The world’s fattest countries REVEALED in a new interactive map

The world’s fattest countries REVEALED in a new interactive map

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It is one of the most remote islands in the world, home to picturesque beaches, golden sands and even an underground lake.

Yet the Pacific island of Nauru doesn’t just top the charts as one of the most luxurious holiday destinations.

Because data shows that it is actually the fattest country in the world.

Almost nine out of 10 people on the island, a four and a half hour flight from Brisbaneare overweight.

The 10 MOST obese nations in the world

1. Nauru – 88.5 percent

2. Palace – 85.1 percent

3. Cook Islands – 84.7 percent

4. Marshall Islands – 83.5 percent

5. Tuvalu – 81.9 percent

6. Niue – 80.0 percent

7. Kiribati – 78.7 percent

8. Tonga – 78.5 percent

9. Samoa – 77.6 percent

10. Micronesia – 75.9 percent

The 10 LEAST overweight nations in the world

1. Vietnam – 18.3 percent

2. India – 19.7 percent

3. Bangladesh – 20.0 percent

4. Ethiopia – 20.9 percent

5. Nepal – 21.0 percent

6. Timor – 21.6 percent

7. Cambodia – 21.7 percent

8. Eritrea – 22.0 percent

9. Niger – 22.0 percent

10. Burundi – 22.2 percent

In contrast, Vietnam holds the distinction of being the weakest nation.

Only 18.3 percent of the Southeast Asian nation’s population was overweight or obese at the time of the latest global survey.

A fascinating interactive map published by Our World in Data — which users of the MailOnline app can view by clicking here — illustrates the huge divide in obesity rates.

The data comes from a compilation of data from 195 countries around the world in 2016.

It showed that more than a third – or 39 percent – of the world’s adults are overweight or obese.

An estimated 64 percent of Britons and 68 percent of Americans are also obese, the figures show.

The statistics come from the NCD Risk Factor Collaboration, which recorded global trends from 128.9 million people between 1975 and 2016.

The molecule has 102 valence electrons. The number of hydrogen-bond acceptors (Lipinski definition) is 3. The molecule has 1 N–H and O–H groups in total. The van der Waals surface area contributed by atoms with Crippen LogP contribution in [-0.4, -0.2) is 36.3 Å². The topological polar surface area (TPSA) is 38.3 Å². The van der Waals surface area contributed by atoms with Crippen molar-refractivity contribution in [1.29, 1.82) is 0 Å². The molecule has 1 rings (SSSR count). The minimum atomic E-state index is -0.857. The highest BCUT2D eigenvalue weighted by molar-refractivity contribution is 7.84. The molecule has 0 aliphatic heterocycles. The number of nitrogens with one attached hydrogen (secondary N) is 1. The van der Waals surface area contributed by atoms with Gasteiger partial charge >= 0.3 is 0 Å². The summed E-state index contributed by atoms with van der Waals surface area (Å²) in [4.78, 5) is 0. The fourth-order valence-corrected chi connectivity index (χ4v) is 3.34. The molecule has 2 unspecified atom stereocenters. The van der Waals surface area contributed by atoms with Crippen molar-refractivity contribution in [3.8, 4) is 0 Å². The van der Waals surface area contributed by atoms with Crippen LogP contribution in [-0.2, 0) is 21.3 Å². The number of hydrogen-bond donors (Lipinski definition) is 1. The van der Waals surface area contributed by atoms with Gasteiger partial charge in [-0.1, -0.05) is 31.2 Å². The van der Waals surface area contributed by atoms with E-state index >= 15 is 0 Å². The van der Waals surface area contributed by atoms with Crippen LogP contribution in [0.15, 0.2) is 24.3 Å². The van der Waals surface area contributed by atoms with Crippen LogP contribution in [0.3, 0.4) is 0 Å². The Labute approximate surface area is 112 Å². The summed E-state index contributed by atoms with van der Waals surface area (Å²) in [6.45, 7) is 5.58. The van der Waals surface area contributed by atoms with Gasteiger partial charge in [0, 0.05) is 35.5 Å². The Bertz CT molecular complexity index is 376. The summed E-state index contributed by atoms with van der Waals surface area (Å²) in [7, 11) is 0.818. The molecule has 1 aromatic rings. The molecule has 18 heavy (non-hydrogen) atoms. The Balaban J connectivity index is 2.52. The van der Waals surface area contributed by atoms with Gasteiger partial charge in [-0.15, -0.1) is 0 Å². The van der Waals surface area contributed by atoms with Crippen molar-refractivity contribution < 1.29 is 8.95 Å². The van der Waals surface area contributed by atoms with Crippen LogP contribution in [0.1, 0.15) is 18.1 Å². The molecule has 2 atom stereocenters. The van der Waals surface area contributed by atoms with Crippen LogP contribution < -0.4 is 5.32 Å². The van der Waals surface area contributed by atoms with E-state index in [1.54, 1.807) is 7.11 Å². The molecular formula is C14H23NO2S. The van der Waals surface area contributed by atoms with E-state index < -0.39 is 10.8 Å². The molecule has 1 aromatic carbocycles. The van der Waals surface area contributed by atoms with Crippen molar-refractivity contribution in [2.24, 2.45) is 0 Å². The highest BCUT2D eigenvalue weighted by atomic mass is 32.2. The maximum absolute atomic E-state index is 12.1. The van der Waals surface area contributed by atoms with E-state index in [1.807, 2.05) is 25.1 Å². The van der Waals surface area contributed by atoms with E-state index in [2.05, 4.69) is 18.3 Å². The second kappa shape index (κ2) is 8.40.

It looks at body mass data, specifically the number of people who are underweight, overweight or obese.

No nation saw a drop in obesity rates during this period, the data published by Our World in Data revealed.

All ten of the world’s fattest nations are found in the Pacific, with the island of Palau reporting the second-highest proportion of adults who are overweight or obese at 85.1 percent.

This was followed by the Cook Islands, the Marshall Islands and Tuvalu, which recorded levels of 84.7%, 83.5% and 81.9% respectively.

Outside the Pacific region, Kuwait reported a rate of 73.4 percent, placing it in eleventh position.

The USA was 15th, Australia 25th and Great Britain 30th in the league table of 195 nations.

The world’s third smallest country, Nauru, recorded the highest percentage of adults who were either obese or overweight at 88.5 percent. Pictured above is Buada Lagoon in Nauru

Vietnam has the world's lowest rates of obesity and overweight adults at just 18.3 percent.  Pictured above, Ho Chi Minh City, Vietnam

Vietnam has the world’s lowest rates of obesity and overweight adults at just 18.3 percent. Pictured above, Ho Chi Minh City, Vietnam


Body mass index (BMI) is a measure of body fat based on your weight in relation to your height.

Standard formula:

  • BMI = (weight in pounds / (height in inches x height in inches)) x 703

Metric formula:

  • BMI = (weight in kilograms / (height in meters x height in meters))


  • Under 18.5: Underweight
  • 18.5 – 24.9: Healthy
  • 25 – 29.9: Overweight
  • 30 – 39.9: Obesity
  • 40+: Morbid obesity

Overweight is defined as a body mass index (BMI) equal to or greater than 25, while obesity is recorded as an adult with a BMI of 30 or greater.

A healthy person’s BMI — calculated by dividing weight in kg by height in meters and the answer again by height — is between 18.5 and 24.9.

Obesity is a risk factor for several of the world’s leading causes of death, including heart disease, stroke, diabetes and various cancers.

Type 2 diabetes, which is linked to obesity, can also lead to complications such as heart disease, vision loss and kidney problems.

According to The Lancet’s 2017 Global Burden of Disease study, 4.7 million people died prematurely in 2017 as a result of obesity.

In the UK, obesity and related diseases cost the NHS an estimated £6.1 billion a year, which is expected to rise to over £9.7 billion each year by 2050.

It is also thought to be responsible for more than 30,000 deaths each year in the UK.

The Centers for Disease Control and Prevention estimates that obesity costs the U.S. health care system nearly $173 billion annually.

According to Our World in Data, globally 13 percent of adults aged 18 and over were registered as obese in 2016.

In comparison, along with Vietnam, which recorded the lowest rates of overweight or obese people, India reported the second lowest share at 19.7 percent.

Bangladesh is the third least overweight nation in the world at exactly 20.0 percent.

In most high-income countries, about two-thirds of adults were overweight or obese.

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